SCMP Saturday, March 10, 2001
Anti-bullying drive urged as 70pc of pupils claim to be victims
A full-scale anti-bullying campaign in schools was urged yesterday after a survey found more than 70 per cent of students had suffered at the hands of other pupils and almost 95 per cent had witnessed it.
School bullying was serious and needed tackling, said Dr Dennis Wong Sing-wing, assistant professor of City University's department of applied social studies, after the study of more than 2,000 primary and secondary school pupils.
A related survey showed nearly 60 per cent of more than 900 teachers from 19 schools had witnessed students being physically or verbally bullied, or being socially excluded, but many staff felt they were unable to handle the situations.
"Teachers are aware of such problems, but many of them feel they are not competent enough to handle them," said Dr Wong.
"We are most concerned about this because bullying goes on and is aggravated if they do not do something about it." Around a third of those interviewed said their experience showed victims took revenge in reaction to bullying.
Nearly two-thirds strongly agreed that some students bullied others as revenge for being bullied themselves.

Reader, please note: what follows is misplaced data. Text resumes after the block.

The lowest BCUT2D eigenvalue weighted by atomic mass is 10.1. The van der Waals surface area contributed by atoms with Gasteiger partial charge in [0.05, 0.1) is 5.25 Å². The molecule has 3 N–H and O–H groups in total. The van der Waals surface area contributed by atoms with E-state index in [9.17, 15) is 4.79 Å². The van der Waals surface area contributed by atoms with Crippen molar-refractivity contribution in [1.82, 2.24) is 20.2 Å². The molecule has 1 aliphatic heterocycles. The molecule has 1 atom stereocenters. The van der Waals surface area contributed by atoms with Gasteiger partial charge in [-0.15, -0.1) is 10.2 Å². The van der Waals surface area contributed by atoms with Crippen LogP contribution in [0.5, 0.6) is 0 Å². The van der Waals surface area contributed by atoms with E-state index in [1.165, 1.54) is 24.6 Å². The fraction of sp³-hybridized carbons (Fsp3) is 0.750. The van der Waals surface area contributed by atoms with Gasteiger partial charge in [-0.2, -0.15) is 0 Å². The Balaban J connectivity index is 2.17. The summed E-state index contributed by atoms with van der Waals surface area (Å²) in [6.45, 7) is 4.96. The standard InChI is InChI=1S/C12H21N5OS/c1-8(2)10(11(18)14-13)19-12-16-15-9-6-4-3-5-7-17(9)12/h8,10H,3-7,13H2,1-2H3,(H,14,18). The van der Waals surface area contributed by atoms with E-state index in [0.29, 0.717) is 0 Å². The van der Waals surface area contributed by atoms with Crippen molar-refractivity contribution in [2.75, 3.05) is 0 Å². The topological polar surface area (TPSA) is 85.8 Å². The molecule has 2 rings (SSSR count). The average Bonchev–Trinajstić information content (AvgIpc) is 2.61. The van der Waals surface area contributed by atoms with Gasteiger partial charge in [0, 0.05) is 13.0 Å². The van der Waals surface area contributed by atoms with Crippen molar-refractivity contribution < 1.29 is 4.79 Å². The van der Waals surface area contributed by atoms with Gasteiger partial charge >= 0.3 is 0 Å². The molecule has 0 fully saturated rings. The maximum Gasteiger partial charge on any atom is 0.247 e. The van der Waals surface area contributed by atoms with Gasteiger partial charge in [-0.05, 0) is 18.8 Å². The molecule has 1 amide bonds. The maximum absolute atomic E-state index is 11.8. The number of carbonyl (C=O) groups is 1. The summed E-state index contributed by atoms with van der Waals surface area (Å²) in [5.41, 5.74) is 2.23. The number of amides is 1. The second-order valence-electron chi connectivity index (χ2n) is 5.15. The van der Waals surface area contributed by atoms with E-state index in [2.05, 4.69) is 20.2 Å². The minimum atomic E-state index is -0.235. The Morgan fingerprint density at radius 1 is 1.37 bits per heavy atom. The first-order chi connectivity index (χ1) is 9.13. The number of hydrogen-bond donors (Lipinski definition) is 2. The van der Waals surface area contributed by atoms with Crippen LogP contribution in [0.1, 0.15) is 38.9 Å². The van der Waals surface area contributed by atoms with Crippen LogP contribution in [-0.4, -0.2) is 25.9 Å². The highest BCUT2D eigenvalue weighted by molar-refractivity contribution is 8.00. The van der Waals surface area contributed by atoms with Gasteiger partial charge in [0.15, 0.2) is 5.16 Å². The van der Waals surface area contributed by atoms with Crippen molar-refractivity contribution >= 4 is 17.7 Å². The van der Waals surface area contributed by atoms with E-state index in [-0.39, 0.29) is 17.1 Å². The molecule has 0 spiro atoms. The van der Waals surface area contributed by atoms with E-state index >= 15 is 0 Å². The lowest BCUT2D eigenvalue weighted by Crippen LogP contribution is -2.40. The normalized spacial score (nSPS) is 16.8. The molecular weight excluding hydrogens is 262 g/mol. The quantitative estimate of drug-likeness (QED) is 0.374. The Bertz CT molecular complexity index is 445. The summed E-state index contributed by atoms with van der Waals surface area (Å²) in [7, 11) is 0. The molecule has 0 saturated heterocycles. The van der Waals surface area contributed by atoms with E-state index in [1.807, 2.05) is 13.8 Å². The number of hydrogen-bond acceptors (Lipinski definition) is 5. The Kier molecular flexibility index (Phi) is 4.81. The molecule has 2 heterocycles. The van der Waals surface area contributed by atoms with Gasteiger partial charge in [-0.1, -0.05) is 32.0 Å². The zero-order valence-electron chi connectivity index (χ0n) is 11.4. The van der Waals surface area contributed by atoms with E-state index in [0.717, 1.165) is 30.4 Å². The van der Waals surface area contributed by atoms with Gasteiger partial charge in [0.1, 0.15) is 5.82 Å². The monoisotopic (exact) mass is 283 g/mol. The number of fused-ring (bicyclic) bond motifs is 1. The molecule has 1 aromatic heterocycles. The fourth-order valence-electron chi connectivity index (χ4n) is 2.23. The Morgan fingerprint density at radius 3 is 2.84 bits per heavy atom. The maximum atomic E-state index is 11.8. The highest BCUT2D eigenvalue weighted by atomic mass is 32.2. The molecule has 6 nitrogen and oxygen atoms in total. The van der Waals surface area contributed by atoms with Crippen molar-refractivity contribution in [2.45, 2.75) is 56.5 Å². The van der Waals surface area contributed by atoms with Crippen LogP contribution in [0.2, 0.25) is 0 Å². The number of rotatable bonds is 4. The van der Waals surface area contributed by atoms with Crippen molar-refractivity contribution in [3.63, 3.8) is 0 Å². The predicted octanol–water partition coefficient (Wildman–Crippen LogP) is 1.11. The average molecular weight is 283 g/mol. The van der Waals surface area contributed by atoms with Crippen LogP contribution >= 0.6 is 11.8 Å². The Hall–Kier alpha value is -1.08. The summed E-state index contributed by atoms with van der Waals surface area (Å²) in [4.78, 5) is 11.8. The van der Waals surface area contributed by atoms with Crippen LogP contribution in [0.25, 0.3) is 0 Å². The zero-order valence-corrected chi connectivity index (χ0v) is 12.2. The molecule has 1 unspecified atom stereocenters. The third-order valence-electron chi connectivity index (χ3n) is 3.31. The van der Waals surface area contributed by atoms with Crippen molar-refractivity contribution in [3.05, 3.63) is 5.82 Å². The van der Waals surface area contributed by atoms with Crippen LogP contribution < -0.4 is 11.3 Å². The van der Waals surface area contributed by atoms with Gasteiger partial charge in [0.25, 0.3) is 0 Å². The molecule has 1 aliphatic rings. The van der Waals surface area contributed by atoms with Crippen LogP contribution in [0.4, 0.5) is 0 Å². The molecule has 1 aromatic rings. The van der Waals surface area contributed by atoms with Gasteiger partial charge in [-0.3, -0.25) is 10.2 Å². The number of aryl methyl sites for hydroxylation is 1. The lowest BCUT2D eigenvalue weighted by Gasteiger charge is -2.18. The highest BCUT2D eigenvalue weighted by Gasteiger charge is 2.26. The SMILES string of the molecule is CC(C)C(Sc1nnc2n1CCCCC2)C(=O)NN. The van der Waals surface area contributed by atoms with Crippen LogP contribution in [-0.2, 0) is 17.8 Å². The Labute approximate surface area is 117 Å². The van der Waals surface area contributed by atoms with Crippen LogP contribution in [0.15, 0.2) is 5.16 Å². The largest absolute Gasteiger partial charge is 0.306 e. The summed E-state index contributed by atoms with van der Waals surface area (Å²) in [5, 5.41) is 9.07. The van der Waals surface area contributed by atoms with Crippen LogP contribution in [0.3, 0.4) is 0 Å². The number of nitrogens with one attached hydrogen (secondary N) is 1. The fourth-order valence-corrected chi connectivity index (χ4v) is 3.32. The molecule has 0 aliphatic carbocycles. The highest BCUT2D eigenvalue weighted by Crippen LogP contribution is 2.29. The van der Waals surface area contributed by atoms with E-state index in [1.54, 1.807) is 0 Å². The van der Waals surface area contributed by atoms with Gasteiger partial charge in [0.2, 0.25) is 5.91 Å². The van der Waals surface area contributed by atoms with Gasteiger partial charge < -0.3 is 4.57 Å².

Taking out one's temper on others and seeking attention were believed to be other major reasons for bullying, Dr Wong said.
He said many teachers were not properly trained and were too overworked to have the patience to provide proper help for bullies and their victims.
Inflicting punishment was not an effective method as it merely reinforced the mistaken notion that those in authority could take advantage of their positions to intimidate the weak.
He said schools should teach students at an early age to learn to understand other people's feelings and help potential victims who were often timid, isolated or physically weak to be more assertive.
He urged the Government to provide funding for a territory-wide anti-bullying campaign with the help of trained professionals from social service agencies.
Eleven schools in the northern New Territories and 21 in Wong Tai Sin have been taking part in a pilot scheme called the Harmony School Project to combat bullying since last June. It is run by City University and funded by the Quality Education Fund.